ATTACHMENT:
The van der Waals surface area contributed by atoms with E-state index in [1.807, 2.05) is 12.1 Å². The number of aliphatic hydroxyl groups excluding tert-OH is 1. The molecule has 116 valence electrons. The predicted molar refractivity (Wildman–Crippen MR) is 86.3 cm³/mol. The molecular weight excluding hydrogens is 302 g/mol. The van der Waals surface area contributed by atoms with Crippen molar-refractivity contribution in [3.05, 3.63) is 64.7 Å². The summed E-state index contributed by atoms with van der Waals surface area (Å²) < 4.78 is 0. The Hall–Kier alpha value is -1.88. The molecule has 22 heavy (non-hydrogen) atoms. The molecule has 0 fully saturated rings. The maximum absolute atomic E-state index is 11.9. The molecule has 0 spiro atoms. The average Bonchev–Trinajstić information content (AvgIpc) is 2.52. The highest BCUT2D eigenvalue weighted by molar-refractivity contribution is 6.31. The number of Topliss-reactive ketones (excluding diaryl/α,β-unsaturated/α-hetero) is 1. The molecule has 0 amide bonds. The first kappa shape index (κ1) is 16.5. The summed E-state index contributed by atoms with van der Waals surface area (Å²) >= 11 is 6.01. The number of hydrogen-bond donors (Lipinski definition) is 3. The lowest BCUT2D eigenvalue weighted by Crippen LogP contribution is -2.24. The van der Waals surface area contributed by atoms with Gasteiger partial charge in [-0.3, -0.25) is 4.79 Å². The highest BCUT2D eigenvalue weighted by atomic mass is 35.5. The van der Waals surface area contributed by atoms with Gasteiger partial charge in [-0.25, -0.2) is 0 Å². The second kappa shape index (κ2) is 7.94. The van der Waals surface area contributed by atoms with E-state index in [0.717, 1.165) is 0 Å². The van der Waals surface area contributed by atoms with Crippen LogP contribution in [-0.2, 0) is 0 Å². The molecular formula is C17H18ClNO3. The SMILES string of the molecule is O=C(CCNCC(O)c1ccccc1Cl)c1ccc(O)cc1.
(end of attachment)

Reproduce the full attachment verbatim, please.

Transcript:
The van der Waals surface area contributed by atoms with E-state index in [1.807, 2.05) is 12.1 Å². The number of aliphatic hydroxyl groups excluding tert-OH is 1. The molecule has 116 valence electrons. The predicted molar refractivity (Wildman–Crippen MR) is 86.3 cm³/mol. The molecular weight excluding hydrogens is 302 g/mol. The van der Waals surface area contributed by atoms with Crippen molar-refractivity contribution in [3.05, 3.63) is 64.7 Å². The summed E-state index contributed by atoms with van der Waals surface area (Å²) < 4.78 is 0. The Hall–Kier alpha value is -1.88. The molecule has 22 heavy (non-hydrogen) atoms. The molecule has 0 fully saturated rings. The maximum absolute atomic E-state index is 11.9. The molecule has 0 spiro atoms. The average Bonchev–Trinajstić information content (AvgIpc) is 2.52. The highest BCUT2D eigenvalue weighted by molar-refractivity contribution is 6.31. The number of Topliss-reactive ketones (excluding diaryl/α,β-unsaturated/α-hetero) is 1. The molecule has 0 amide bonds. The first kappa shape index (κ1) is 16.5. The summed E-state index contributed by atoms with van der Waals surface area (Å²) >= 11 is 6.01. The number of hydrogen-bond donors (Lipinski definition) is 3. The lowest BCUT2D eigenvalue weighted by Crippen LogP contribution is -2.24. The van der Waals surface area contributed by atoms with Gasteiger partial charge in [-0.3, -0.25) is 4.79 Å². The highest BCUT2D eigenvalue weighted by atomic mass is 35.5. The van der Waals surface area contributed by atoms with Gasteiger partial charge in [-0.25, -0.2) is 0 Å². The second kappa shape index (κ2) is 7.94. The van der Waals surface area contributed by atoms with E-state index in [0.717, 1.165) is 0 Å². The van der Waals surface area contributed by atoms with Crippen LogP contribution in [-0.2, 0) is 0 Å². The molecular formula is C17H18ClNO3. The SMILES string of the molecule is O=C(CCNCC(O)c1ccccc1Cl)c1ccc(O)cc1.